Dead End Street
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by Rick R. Reed
Description: The old house at the end of a dead-end street is more of a dead end than anyone realizes... They are five misfit kids who have banded together in their small Ohio River town. Over the years, they had organized various clubs, and now they've formed the Halloween Horror Club. The premise is simple: each week, each teen spins a horrifying tale, and at the end of five weeks, the scariest story wins a prize. The twist: the stories have to be told in the infamous and abandoned Tuttle house, where, fifteen years earlier, nearly an entire family had been murdered in their beds. The idea of the club seems like a good one, until the kids begin to realize they may not be alone in the Tuttle house, which backs up against the woods. There seems to be someone--or something--watching them. Is it Paul Tuttle, the son who, while still in his teens, disappeared the night his parents and sister were killed? Or is it someone even more sinister? With each story (each a completed short, original horror tale that stands on its own), the tension mounts...and so does the anger of the house's mysterious inhabitant. He is enraged at having his space violated, and his rage could mean a real dead end for those who dare to invade his home... Genres: Horror / Suspense / Thriller / Young Adult
eBook Publisher: Amber Quill Press, 2008
eBookwise Release Date: April 2009
4 Reader Ratings:
Available eBook Formats: OEBFF Format (IMP) [197 KB]
Reading time: 119-166 min.
"...Reed is able to create just the perfect amount of icy fingers up the reader's spine without the gore of some horror novels or movies. The characters are well-drawn and believable, and the plot and subplots are good and scary. Move over, R. L. Stine. It looks like Rick R. Reed may be the next new horror writer for young readers for this century. (Because I enjoyed this book so much, I'm going to track down his adult horror fiction and dip into some of those.)"--Janie Franz, MyShelf.com
"...A delightful haunted house story, framed by an effective use of the story-within-a-story narrative...Reed has proven himself time and time again at crafting solid stories in which the suspense ratchets up exponentially with each passing chapter. Dead End Street...is no exception. The relatively short novel builds to an action-packed finale...with Reed twisting and turning the story line just enough so that the reader is kept enjoyably off balance and surprised along the way. Brimming with just enough violence to appeal to teens without putting vigilant parents off, Dead End Street is a perfect YA horror experience for young readers."--Vince A. Liaguno, Dark Scribe Magazine
"C'mon, Dave. Let him finish." Roy spoke up, but his words weren't very convincing. His high-pitched voice made him sound like a seven-year-old boy, or worse, a girl.
"Thanks," Peter said. "Anyway, what I was thinking was this. It's only six weeks until Halloween, right?"
Erin nodded and flung a mass of her dark brown hair over one shoulder. She gave Peter the full attention of her eyes, which were so dark they appeared bottomless. Erin was the prettiest of the group, and what made her especially so was the fact that she had no idea this was the case.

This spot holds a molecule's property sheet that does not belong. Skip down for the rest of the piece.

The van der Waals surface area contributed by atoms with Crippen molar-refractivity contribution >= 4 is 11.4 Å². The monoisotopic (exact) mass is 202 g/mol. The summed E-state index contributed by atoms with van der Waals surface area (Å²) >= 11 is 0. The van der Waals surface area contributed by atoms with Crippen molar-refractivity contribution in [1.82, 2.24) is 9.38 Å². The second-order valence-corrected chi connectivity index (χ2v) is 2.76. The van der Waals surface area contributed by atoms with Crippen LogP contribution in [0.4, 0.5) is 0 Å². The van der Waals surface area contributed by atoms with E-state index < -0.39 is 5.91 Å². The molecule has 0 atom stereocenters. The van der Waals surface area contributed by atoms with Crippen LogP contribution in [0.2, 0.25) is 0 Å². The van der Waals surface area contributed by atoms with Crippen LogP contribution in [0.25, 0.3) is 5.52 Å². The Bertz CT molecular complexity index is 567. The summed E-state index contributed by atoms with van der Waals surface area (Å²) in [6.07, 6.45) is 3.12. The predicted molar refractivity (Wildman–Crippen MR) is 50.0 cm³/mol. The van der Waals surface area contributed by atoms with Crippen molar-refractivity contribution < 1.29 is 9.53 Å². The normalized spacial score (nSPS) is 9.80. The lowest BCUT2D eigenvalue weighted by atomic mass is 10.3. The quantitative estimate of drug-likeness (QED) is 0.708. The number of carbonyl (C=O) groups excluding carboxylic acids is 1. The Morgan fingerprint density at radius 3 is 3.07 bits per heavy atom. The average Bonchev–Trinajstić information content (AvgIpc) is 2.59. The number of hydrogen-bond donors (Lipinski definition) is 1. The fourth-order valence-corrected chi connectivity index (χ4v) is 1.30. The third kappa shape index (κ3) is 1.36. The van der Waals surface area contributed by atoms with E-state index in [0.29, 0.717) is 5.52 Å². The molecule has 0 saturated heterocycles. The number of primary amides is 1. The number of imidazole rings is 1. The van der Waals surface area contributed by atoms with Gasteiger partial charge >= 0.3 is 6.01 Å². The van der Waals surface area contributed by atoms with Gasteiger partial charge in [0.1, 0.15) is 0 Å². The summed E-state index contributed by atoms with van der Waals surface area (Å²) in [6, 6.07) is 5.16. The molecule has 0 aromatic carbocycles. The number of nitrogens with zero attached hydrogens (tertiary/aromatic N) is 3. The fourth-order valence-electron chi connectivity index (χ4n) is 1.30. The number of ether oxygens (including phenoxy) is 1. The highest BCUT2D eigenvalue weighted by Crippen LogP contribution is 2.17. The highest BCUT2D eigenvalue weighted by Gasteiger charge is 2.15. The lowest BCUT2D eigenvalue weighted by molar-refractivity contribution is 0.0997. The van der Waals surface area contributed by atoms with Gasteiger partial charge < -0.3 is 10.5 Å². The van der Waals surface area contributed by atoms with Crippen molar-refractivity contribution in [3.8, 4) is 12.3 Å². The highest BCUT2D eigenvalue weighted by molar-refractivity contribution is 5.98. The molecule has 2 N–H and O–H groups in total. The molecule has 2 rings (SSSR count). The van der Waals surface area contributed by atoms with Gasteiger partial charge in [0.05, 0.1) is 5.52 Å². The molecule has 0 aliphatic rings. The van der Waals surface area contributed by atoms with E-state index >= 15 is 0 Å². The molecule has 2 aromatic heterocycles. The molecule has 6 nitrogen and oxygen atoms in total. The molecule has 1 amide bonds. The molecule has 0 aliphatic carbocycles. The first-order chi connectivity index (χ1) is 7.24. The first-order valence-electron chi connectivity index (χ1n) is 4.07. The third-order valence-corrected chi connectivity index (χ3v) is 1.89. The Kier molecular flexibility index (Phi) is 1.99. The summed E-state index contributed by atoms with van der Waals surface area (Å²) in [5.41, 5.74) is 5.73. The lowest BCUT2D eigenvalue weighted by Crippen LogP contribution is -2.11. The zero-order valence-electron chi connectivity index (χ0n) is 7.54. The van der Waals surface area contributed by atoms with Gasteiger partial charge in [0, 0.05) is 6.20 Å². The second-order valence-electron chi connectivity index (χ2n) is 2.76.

Peter continued. "Well, what we could do is meet officially once a week. At that time, one of us would be responsible for making up a scary story--you know, something really gross or bloody--for that week. Let's see if we can come up with something more terrifying than any movie, something that would make some of us afraid to turn off the lights at bedtime. When we're all done, we'll take a vote, and whoever gets the most votes gets to decide how we'll spend Halloween."
"Boring!" David said. "Can we move on to other business, like putting some other music on? This sucks." David reached out toward the computer, and Marlene slapped his hand away.
Her eyes were bright with interest. "I think the idea has potential."
"I didn't tell you guys the best part, though." Peter's face warmed with excitement. "We'll meet at the Tuttle house each week. That's where we'll tell our stories." His smile died as he surveyed the reaction on his friends' faces.
The group got quiet. Even the music seemed to become softer, as if an unseen hand, pale, veiny, and covered with sores, was turning down the sound.
"The Tuttle house?" Erin whispered, her dark eyes alive with fear.
"Isn't that where all those murders happened? That family?" Roy's voice cracked.
"Supposedly," David spoke up. "That was a long time ago, before any of us were even born. I think it's just a rotting house up on the hill. Nothing to be scared of."
"Then we can do it?" Peter sounded hopeful.
"I haven't got a problem," David said.
"I don't know." Erin twisted a strand of her dark hair. "What if someone catches us?"
"Who's going to catch us?" Marlene spoke up. "The house is at the end of a dead-end road. There aren't even any neighbors until you get to the Washington's, and they're at least a football field or two away. If we're quiet, I don't think anyone would pay any attention. It's just an empty, old house, really."
Peter looked around at them all. "'An empty old house'? Maybe. That's part of why I want us to meet there. To see just how empty it is. I've heard things, lots of things about the Tuttle house. I know you guys have, too." His gaze met Erin's, whose unblemished and perfect skin had gone pale. "It may not be as empty as some people'd like to think." He grinned. "Or hope."
"What are you talking about?" David frowned.
"That's for you to find out at the first meeting. I'll tell the story. Next Wednesday after school okay for everybody?"
They all agreed to meet the following Wednesday at the bottom of the hill.
The "Halloween Horror Club" was born.